Leviability of Integrated Tax on High Seas Sales Transactions
High Sea Sales is a common sales practice carried out by the actual buyer and another buyer while the goods are on the high seas or before the goods have crossed the customs frontiers of the specific country.
Let’s try to understand the high sea sales procedure with an easy example. If a buyer from India purchases an item from a seller in the USA and makes a sale to another buyer in India while the item or product is still in transit, it is called high sea sale. There is no bar on the same goods being sold to more than one buyer while being on the high seas.
The documents required to consider high sea sales under the GST Law
Import of Services
The IGST act 2017 defines import of services as the supply of any service where the:
Further, the nature of the service imported, its underlying consideration and its purpose determine if a particular import of service can be treated as supply.
Case I: Import of Service for Consideration Whether or not in the Furtherance of Business
Say there is an import of service. Further, such an import is for consideration but may or may not be in furtherance of business. Thus, the import of service in such a case is considered as a supply.
This implies that any import of service that takes place without consideration is not considered as supply. It is not necessary that an import of service in exchange of consideration is done for the furtherance of a business.
Case II: Import of Services by a Taxable Person from a Related or Distinct Person
Say there is an import of service by a taxable person from a related or distinct person as defined in section 25 of the CGST act, 2017. Further, such an import of service is in furtherance of business and may or may not be undertaken for consideration. Such an import of service is considered a supply.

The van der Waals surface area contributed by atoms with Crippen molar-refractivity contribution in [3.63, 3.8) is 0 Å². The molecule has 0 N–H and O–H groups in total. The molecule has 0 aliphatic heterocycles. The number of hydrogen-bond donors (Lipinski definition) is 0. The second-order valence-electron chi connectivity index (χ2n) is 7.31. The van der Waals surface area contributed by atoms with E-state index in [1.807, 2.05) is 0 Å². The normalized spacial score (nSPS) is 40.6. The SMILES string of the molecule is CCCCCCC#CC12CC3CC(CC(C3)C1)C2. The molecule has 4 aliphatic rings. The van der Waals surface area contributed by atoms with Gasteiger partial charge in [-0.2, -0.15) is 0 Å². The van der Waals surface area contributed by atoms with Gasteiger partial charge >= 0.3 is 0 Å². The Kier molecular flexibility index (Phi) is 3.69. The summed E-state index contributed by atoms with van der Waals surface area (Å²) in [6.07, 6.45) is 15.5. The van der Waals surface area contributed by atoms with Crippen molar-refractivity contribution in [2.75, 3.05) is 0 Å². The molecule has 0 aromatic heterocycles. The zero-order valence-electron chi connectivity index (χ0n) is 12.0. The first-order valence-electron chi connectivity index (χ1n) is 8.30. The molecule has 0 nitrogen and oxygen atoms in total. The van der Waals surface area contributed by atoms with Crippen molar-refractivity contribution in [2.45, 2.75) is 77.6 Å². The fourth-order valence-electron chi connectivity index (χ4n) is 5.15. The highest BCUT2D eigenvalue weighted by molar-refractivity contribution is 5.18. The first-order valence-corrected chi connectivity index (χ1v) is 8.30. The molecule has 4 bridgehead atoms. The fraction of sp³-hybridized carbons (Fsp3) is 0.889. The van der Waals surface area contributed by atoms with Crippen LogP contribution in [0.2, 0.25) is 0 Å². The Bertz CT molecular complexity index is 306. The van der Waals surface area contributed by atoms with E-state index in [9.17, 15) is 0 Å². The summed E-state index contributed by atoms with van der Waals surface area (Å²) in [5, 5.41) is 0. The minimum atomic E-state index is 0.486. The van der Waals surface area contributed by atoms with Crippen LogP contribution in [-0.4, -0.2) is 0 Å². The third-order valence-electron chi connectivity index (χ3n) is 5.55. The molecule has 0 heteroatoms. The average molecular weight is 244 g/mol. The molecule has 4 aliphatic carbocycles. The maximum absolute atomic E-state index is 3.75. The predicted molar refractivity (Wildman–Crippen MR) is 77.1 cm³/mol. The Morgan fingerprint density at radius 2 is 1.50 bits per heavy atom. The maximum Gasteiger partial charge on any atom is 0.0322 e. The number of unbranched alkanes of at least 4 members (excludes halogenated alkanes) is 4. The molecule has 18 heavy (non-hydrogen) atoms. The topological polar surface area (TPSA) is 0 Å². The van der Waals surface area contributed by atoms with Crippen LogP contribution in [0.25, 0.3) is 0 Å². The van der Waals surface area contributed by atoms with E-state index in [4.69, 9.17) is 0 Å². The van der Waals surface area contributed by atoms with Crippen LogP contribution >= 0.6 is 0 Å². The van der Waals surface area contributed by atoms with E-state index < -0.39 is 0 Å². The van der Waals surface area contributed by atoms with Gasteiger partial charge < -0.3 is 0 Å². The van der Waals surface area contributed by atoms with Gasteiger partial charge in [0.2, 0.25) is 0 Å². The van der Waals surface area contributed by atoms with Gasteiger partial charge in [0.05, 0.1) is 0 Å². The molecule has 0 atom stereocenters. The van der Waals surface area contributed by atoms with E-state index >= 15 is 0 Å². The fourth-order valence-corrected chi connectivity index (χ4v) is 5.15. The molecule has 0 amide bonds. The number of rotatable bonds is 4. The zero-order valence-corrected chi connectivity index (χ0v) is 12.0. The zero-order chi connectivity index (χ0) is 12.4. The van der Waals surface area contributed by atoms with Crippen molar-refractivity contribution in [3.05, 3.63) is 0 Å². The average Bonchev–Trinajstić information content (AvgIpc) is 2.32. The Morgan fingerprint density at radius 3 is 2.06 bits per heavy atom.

Letter of Undertaking under GST
The letter of the undertaking is the document that the user provides declaring the fulfillment of all requirements under GST. It is furnished in case of export undertaken without paying IGST. Also, according to Notification No. 37/2017 – Central Tax It is mandatory to furnish LUT to export goods or services or both without paying IGST. If the exporter fails to provide the LUT, then he has to pay IGST or provide an export bond. Earlier LUT could only be filed offline at the concerned GST office. But to further ease the process the Government has made the LUT filing online.
Section 2(14) Location of Recipient of Service
Where supply is received at a place of business for which the registration has been obtained
|The location of such place of business|
|Where supply is received at a place other than the place of business for which registration has been obtained (a fixed establishment elsewhere)||The location of such fixed establishment.|